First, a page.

By Lenore T. Adkins

Nonprofit news organizations are a growing part of the American media landscape, providing news audiences with investigative reports and hyperlocal information that commercial outlets often lack.

What is nonprofit journalism?

While traditional news sources rely on revenue from subscribers and advertisers, nonprofits focus more exclusively on providing a specific public service to their communities. Since they don’t chase advertising, they can steer away from stories about celebrities or trending topics and instead act as watchdogs against local corruption or purveyors of community news less frequently covered by their for-profit competitors.

Even so, nonprofit journalists and their platforms need revenue to survive. They typically raise money from individuals, charities or foundations for much of their operating income. But even with these donations, they must also build other revenue streams. “To be nonprofit is not a business model,” said Jim Brady, vice president of journalism at the Knight Foundation. “It’s a tax status.”

Shining a light on local issues

After a career as an attorney, Geoffrey King started spending more time in his hometown of Vallejo, California — asking questions and filing public records requests. Before long, King started an investigative news website called Open Vallejo, to shine a light on any corruption in the working-class town near San Francisco.

The Arkansas Nonprofit News Network, an independent, nonpartisan news website, produces investigative and feature articles about the state. It publishes them on its own platform and distributes them to statewide media for free, guaranteeing a large, interested audience.

A cracked beam on the Interstate 40 bridge (© Tennessee Department of Transportation/AP Images)

A cracked beam on the Interstate 40 bridge (© Tennessee Department of Transportation/AP Images)

The bridge links Tennessee and Arkansas. (© Adrian Sainz/AP Images)

The bridge links Tennessee and Arkansas. (© Adrian Sainz/AP Images)

This year, the network collaborated with the Daily Memphian newspaper in Tennessee on a story about a crack on a busy bridge over the Mississippi River that connects Tennessee to Arkansas. After authorities discovered the bridge was unsafe, fired an inspector and made necessary repairs, reporters investigated the Arkansas bridge-inspection program. Their reporting found areas in which the program fell short, information they released to the public. The Federal Highway Administration later reviewed the program, and some of its findings mirrored what reporters had discovered. It eventually issued several recommendations for improvements as well as endorsements of some practices.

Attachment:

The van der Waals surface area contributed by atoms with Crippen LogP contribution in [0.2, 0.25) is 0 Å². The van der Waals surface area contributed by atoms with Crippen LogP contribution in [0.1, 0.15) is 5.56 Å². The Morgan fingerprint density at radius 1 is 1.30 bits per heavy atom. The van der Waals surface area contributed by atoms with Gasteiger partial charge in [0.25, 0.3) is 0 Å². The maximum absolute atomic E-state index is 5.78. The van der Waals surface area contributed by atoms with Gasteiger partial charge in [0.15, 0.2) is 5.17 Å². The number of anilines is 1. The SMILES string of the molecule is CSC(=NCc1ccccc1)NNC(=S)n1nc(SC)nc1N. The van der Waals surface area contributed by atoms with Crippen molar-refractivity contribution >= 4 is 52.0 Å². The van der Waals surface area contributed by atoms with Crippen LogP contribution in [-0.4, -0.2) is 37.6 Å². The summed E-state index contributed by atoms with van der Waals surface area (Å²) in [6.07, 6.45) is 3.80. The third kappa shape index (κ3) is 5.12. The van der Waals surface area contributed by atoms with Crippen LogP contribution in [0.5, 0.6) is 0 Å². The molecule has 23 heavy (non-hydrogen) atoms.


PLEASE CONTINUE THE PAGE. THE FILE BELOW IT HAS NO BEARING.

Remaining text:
Other examples of thriving nonprofit media outlets include these:

  • In Illinois, reporters from Block Club Chicago cover hyperlocal news in 13 city neighborhoods.
  • The Sahan Journal in Minneapolis covers immigrant communities, utilizing immigrant writers.
  • MLK50: Justice Through Journalism, a Memphis, Tennessee, newsroom, reports on issues that were dear to Martin Luther King Jr.: poverty, power and policy.

Why is nonprofit news thriving?

American startup culture drives the growth in nonprofit news, according to Damon Kiesow, a professor at the Missouri School of Journalism.

“There are many nonprofit newsrooms popping up,” he says, “like in Detroit, filling a specific need in the community.” Nonprofits, he adds, hire reporters and editors who can “redefine what news is.”

Sue Cross, director of the Institute for Nonprofit News, says the 352 newsrooms in her organization employ 4,000 people who produce 1,000 stories a day.

Financial pressure on commercial newspapers is also behind the boom. As ad dollars shrink — down 10%–15% annually in recent years, according to Rick Edmonds of The Poynter Institute for Media Studies — readers are migrating to nonprofit online publications.

What’s more, the owners of some well-known commercial newspapers, including the Philadelphia Inquirer and the Salt Lake Tribune, have turned those enterprises into nonprofits to attract money they would not have gotten otherwise, says Brady, of the Knight Foundation.

He also cites for-profit outlets that have merged with local noncommercial public radio stations to become nonprofits:

  • Gothamist merged with the station WNYC in New York.
  • NJ Spotlight was bought by New Jersey Public Radio.
  • LAist was purchased by a Los Angeles National Public Radio station.

These nonprofit outlets “are keeping an eye on things,” Brady says. They have found their niche holding city councils, school boards and other local officials accountable.

Nonprofit news is “growing, succeeding, and it will be a really significant share of news Americans consume in the future,” Cross says.

Banner image: Journalists work at the U.S. edition of The Conversation, a nonprofit news organization, in Boston. (© Jonathan Wiggs/The Boston Globe/Getty Images)

The original article is here on ShareAmerica.